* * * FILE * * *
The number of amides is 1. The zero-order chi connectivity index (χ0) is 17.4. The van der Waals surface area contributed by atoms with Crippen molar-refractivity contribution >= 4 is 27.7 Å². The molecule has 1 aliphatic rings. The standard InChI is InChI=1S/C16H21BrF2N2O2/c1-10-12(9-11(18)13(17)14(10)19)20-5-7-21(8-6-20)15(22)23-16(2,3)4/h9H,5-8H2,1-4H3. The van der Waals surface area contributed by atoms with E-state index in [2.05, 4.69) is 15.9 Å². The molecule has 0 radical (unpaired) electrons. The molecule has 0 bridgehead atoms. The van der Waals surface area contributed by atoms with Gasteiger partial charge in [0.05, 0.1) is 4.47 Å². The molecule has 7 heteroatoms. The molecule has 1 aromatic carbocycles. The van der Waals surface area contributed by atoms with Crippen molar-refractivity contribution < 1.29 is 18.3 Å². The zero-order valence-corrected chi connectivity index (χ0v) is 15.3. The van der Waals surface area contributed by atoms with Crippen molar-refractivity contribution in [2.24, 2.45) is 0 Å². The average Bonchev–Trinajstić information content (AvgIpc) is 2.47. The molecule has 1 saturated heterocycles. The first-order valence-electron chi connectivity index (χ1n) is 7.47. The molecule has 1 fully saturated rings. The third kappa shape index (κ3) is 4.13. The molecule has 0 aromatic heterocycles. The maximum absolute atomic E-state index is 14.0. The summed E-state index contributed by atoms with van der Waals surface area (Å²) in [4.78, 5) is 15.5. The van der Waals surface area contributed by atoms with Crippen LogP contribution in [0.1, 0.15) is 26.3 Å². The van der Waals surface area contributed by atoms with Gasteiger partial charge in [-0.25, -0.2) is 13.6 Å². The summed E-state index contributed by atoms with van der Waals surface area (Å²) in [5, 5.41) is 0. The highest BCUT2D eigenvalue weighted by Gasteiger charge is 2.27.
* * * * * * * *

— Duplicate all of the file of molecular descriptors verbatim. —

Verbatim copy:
The number of amides is 1. The zero-order chi connectivity index (χ0) is 17.4. The van der Waals surface area contributed by atoms with Crippen molar-refractivity contribution >= 4 is 27.7 Å². The molecule has 1 aliphatic rings. The standard InChI is InChI=1S/C16H21BrF2N2O2/c1-10-12(9-11(18)13(17)14(10)19)20-5-7-21(8-6-20)15(22)23-16(2,3)4/h9H,5-8H2,1-4H3. The van der Waals surface area contributed by atoms with E-state index in [2.05, 4.69) is 15.9 Å². The molecule has 0 radical (unpaired) electrons. The molecule has 0 bridgehead atoms. The van der Waals surface area contributed by atoms with Gasteiger partial charge in [0.05, 0.1) is 4.47 Å². The molecule has 7 heteroatoms. The molecule has 1 aromatic carbocycles. The van der Waals surface area contributed by atoms with Crippen molar-refractivity contribution < 1.29 is 18.3 Å². The zero-order valence-corrected chi connectivity index (χ0v) is 15.3. The van der Waals surface area contributed by atoms with Crippen molar-refractivity contribution in [2.24, 2.45) is 0 Å². The average Bonchev–Trinajstić information content (AvgIpc) is 2.47. The molecule has 1 saturated heterocycles. The first-order valence-electron chi connectivity index (χ1n) is 7.47. The molecule has 1 fully saturated rings. The third kappa shape index (κ3) is 4.13. The molecule has 0 aromatic heterocycles. The maximum absolute atomic E-state index is 14.0. The summed E-state index contributed by atoms with van der Waals surface area (Å²) in [4.78, 5) is 15.5. The van der Waals surface area contributed by atoms with Crippen LogP contribution in [0.1, 0.15) is 26.3 Å². The van der Waals surface area contributed by atoms with Gasteiger partial charge in [-0.25, -0.2) is 13.6 Å². The summed E-state index contributed by atoms with van der Waals surface area (Å²) in [5, 5.41) is 0. The highest BCUT2D eigenvalue weighted by Gasteiger charge is 2.27.